Christina Mailhot got teased a lot as a child.

Born with Down syndrome, words like “retard” were flung at her every day, meant to be insulting. So when Mailhot, now 33 and a member of the Augusta-based self-advocacy group Speaking Up For Us, heard state officials using “mentally retarded” in relation to people with disabilities, she cringed.

“It’s legal talk; they’re legal words saying we are stupid,” she said. “I’m not that stupid, you know.”

Soon, such words will be wiped from Maine law and removed from the names of some Department of Health and Human Services programs. They will be replaced with phrases like “intellectual disability” and “person with a disability.”

Read the whole article here

Offensive words and phrases and their recommended replacements:

  • Afflicted (eliminate or use “affected”)
  • Crippled children (children with disabilities)
  • Deranged (persons who have mental health diagnoses)
  • Drunkard (person with alcoholism)
  • Handicapped (eliminate as a noun, as in “the handicapped.” Replace with “disabilities” when paired with a person, as in “child with disabilities”)
  • Lunatic (person declared legally incompetent)
  • Mental deficiency (cognitive disability)
  • Mental retardation (developmental disability)
  • Mentally defective (has a cognitive disability)
  • Senile (eliminate or use “people with dementia” or “people who have dementia”)

What sorts of academics should there be?

from Carl Elliott, “How to be an academic failure: an introduction for beginners”, The Ruminator Review, but also:  whitecoatblackhat.com/academicfailure/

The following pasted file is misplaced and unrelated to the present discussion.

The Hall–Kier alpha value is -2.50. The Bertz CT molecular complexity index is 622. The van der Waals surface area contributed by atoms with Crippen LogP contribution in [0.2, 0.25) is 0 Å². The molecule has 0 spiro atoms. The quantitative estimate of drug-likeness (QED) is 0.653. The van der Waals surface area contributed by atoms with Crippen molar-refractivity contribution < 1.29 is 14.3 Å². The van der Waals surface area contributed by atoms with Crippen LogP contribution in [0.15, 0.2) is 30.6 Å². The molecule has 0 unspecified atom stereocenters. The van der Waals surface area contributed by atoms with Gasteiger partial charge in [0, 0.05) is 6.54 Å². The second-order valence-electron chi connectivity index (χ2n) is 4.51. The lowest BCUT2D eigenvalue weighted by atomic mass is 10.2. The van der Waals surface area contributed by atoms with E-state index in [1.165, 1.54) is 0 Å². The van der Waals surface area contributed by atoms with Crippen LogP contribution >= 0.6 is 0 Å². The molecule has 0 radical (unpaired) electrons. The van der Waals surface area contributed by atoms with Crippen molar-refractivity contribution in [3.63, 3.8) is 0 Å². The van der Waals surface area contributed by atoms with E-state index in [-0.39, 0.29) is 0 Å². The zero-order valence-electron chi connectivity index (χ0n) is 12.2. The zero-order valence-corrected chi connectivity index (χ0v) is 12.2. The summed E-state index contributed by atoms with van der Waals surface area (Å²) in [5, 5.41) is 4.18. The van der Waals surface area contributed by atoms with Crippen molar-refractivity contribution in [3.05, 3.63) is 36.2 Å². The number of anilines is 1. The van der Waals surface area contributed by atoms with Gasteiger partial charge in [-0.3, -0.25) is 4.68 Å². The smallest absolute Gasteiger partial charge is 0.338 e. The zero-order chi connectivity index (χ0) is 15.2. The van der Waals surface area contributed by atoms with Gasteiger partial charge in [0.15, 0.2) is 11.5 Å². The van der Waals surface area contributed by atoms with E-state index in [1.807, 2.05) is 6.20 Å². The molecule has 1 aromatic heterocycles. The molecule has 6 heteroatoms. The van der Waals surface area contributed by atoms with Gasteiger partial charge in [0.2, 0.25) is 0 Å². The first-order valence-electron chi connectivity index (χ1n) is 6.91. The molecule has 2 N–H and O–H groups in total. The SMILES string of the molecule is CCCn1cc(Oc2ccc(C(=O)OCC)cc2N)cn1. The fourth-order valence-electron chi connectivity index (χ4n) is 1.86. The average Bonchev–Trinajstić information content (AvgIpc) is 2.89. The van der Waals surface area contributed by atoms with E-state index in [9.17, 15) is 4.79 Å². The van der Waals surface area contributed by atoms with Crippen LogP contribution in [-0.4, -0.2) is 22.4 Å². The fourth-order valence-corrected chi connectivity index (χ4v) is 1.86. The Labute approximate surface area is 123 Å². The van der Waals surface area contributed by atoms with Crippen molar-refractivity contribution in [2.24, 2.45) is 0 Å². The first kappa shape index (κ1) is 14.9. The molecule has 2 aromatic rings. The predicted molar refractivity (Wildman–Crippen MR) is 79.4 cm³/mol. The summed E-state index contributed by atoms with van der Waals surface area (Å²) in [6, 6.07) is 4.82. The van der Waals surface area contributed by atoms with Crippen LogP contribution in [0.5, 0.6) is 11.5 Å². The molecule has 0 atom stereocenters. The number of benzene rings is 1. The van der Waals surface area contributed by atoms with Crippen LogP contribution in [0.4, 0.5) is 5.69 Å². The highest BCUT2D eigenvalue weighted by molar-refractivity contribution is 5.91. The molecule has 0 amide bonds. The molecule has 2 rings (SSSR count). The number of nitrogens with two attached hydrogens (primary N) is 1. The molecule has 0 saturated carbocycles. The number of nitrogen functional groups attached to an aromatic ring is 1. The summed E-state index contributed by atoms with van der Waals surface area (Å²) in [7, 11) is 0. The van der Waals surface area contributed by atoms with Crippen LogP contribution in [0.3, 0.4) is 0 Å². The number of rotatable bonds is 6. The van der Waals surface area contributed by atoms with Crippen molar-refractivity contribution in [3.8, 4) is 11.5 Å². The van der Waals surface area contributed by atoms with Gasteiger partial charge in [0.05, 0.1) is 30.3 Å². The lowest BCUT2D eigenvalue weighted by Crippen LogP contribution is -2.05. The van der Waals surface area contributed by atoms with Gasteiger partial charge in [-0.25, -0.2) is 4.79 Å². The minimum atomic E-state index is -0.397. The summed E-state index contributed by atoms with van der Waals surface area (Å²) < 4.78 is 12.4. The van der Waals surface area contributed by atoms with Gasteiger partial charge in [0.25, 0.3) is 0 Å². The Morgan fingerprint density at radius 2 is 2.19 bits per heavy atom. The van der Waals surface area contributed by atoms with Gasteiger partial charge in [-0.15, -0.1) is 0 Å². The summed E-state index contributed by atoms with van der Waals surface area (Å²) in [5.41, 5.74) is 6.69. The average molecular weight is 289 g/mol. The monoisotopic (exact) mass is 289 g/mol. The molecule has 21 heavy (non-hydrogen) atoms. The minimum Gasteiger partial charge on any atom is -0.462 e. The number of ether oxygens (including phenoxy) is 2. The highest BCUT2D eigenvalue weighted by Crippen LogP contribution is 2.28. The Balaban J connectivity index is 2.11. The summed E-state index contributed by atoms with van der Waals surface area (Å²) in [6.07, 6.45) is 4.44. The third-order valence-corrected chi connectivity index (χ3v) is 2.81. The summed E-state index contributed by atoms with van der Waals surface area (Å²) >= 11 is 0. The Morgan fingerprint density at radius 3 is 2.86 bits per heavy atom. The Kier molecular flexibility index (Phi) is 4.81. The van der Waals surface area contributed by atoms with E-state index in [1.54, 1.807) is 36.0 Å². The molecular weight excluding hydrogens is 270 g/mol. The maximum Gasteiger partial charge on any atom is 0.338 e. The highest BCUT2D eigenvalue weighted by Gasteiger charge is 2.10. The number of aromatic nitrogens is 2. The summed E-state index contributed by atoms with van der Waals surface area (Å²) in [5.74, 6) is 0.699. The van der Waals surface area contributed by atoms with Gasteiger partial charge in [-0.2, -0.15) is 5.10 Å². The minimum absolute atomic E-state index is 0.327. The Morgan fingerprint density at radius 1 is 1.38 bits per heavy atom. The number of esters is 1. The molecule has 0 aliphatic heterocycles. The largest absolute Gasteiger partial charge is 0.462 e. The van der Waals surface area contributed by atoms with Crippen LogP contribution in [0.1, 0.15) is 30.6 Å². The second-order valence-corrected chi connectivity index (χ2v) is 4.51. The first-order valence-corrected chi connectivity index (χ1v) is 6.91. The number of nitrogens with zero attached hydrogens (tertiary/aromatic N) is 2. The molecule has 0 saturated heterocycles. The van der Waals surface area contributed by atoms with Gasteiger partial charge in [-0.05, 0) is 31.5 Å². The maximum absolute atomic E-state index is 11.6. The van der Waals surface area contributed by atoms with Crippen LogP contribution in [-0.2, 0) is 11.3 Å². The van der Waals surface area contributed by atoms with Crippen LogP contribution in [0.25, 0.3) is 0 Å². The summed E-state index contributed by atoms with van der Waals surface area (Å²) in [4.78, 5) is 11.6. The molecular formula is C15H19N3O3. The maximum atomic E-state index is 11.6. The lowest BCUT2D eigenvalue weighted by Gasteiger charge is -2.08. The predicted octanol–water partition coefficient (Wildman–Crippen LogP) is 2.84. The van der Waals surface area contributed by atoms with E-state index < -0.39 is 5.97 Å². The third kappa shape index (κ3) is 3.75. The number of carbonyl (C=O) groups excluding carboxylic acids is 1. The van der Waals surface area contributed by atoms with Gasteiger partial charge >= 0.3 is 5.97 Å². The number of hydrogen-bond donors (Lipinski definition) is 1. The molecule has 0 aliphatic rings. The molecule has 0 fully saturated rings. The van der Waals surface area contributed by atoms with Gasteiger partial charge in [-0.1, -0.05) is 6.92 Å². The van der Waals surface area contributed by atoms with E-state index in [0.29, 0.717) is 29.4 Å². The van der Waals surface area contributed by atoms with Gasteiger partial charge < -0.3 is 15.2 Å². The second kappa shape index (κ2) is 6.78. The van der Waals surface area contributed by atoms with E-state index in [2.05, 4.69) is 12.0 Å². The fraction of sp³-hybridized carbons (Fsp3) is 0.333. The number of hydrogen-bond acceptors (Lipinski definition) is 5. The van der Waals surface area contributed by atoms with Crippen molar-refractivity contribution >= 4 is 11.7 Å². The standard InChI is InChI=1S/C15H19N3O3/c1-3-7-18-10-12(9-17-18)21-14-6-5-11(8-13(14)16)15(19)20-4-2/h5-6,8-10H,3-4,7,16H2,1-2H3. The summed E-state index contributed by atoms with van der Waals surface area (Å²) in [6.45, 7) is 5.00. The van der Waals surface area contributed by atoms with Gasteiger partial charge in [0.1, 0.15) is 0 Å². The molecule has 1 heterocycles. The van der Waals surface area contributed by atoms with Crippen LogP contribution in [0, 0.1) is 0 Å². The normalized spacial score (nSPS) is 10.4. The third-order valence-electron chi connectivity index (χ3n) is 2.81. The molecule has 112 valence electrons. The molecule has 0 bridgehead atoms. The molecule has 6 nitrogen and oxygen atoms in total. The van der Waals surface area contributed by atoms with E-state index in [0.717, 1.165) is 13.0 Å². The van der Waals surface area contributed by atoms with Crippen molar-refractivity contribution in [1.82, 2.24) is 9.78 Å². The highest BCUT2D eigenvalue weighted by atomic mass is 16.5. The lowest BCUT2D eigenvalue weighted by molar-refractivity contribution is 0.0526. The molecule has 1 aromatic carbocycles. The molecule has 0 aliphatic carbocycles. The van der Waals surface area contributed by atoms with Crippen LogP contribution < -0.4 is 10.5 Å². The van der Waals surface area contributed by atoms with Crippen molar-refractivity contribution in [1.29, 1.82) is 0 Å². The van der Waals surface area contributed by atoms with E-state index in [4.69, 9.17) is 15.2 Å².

Carl visited us up in Edmonton a few years ago, courtesy in part due to the work he was doing at the time on big pharma and also as a member of the What Sorts Network.  In addition to enjoying and learning much from his public lecture, we also had a great informal, roundtable session with about a dozen people that was focused on his then-developing work on a particular case in psychopathology that involved a senior professor who had murdered his spouse.

I also had a fun dinner with Carl in which he confessed his slight ill-ease with me.  This was caused by the fact that every time I started speaking, I managed to disappoint his expectation that I would sound just like The Dude.  “Damn it, how can that be?” he wondered aloud, almost with sufficient pathos for me to consider peppering our conversation with some of the many lines I know from heart from The Big Lebowski.  But despite the short-term fun this would have involved, I thought that this might actually exacerbate the problem in the long run, so I resisted the temptation.  “But that’s just like, your opinion, man.” I still hear a small voice inside my head say.

Here’s how his recent article, with all its sage advice on academic failure, begins:

How to be an academic failure? Let me count the ways. You can become a disgruntled graduate student. You can become a burned-out administrator, perhaps an associate dean. You can become an aging, solitary hermit, isolated in your own department, or you can become a media pundit, sought out by reporters but laughed at by your peers. You can exploit your graduate students and make them hate you; you can alienate your colleagues and have them whisper about you behind your back; you can pick fights with university officials and blow your chances at promotion. You can become an idealistic failure at age 25, a cynical failure at 45, or an eccentric failure at 65. If failure is what you’re looking for, then you can hardly do better than the academic life. The opportunities are practically limitless.

Call me arrogant, but I like to think I have a knack for failure. Having started and abandoned one abortive career, participated in the dissolution of a major bioethics center, published dozens of articles nobody has read and given public lectures so dull that audience members were actually snoring, I think I have earned my stripes. It is true that I am not an alcoholic yet. I do not have a substance abuse problem, and no university disciplinary proceedings have been brought against me so far. I am still a novice at failure. Many other people in my own field have succeeded at failing in a far more spectacular fashion than I have, some of whom are rumored to be living in South America. But I am learning. And I think I have something to contribute.  Read more